It’s about this time of year that my thoughts turn towards Notting Hill Carnival, and more specifically, the ridiculously awesome (and frustratingly exclusive) party thrown annually by the Red Bull Music Academy Sound System. When it came time to promote the Willie Bouncing, Big n Nasty affair, the brand wisely turned to UK director Shan Phearon, who had already proved an adept hand at capturing the kinetic joy and passion of dance in last year’s Boy Don’t Break documentary. We invited Phearon to take us through the moves he pulled throughout creation process of his hybrid dance/music/promo film.
The premise was derived from about five Carnival themed treatments I’d shared with the brand over Summer. Some were more elaborate and edgy, others more minimal and mainstream in their sensibility. As an independent, when finding microbudgets subject to streamlining and tight turnaround time, taking a minimal concept and making it maximal is often the best course of action. The concept very loosely parodies trends in online dance tutorials and ‘public participation’ videos. Whilst it would have been desirable stretching budget to sound/dialogue emphasis, its moreover visual nature was spurred by some love of Jared Hess’ work. The minimal production design took on a kitsch sentiment. In my head I saw transplanting Caribbean exotica to some crappy community hall in a dead end English town where you might have some camp yet hardcore OAP reggae dancehall class happening. It may sound like a piss-take, yet that in itself is a sign that something has truly crossed over and become culturally ubiquitous.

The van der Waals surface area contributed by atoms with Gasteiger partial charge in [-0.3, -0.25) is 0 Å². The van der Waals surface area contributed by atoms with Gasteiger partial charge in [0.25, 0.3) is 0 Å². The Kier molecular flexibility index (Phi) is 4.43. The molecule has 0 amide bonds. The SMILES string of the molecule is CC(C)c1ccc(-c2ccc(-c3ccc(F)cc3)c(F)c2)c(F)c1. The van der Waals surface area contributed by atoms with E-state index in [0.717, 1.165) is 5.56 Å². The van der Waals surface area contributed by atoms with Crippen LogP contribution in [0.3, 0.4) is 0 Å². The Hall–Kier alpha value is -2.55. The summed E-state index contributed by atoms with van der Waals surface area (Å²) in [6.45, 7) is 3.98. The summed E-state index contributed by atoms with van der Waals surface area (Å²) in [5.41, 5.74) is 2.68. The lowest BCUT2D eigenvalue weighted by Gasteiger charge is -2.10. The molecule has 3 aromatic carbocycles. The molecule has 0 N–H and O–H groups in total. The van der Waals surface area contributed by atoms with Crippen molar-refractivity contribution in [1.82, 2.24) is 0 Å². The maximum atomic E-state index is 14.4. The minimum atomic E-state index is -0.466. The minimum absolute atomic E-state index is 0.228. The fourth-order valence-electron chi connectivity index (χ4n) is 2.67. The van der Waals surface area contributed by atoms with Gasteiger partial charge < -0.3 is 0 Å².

Asked to tap into the de rigueur online format of ‘dance video’, I offered to take format and casting in a tongue-in-cheek direction. Not overtly attractive types. Not models. Not dancing models. Not models playing normal people passed off as the marketing bod’s everyman! Casting a cross-section of 20 real London characters thrown in with 4 or 5 rising British bashment queens served up the juxtapositions needed. It’s cool when an audience can view you one way with a preconceived societal notion, but watch your body attempt to move in another – I think that intrigues the psyche and I’d love to have done even more of it. Born and bred as a Londoner where Caribbean culture is strong, the clip is more about reverence than just straight vacuous irony. I often enjoy seeing urban or minority cultures shown through a peculiar lens, apparent in pieces from early Hype Williams to contemporary Vincent Haycock. It can feel almost like the product of that odd kid bathed in rap, pop and prog culture, too tenacious to fit into middle class yet too cosmo to fit into ghetto, so it ends up touching on a unique plain.
Everyone left their politics and sensitivity at the door and followed my keyword: ‘Fierce!’
I’d originally wanted to situate the clip in a large set-build space/warehouse with everything you see in the final clip super-sized for max hyperreality. To reallocate budget elsewhere on production, we thankfully were given a free location that was in turn a small, basic room and had about 10 feet of space to work with – so we adapted. Filling it with about 25 cast members, our fab production designer helped realise the self-reflexive backdrops and we shot this enthusiastic bunch in rota over 8 hours. Everyone left their politics and sensitivity at the door and followed my keyword: ‘Fierce!’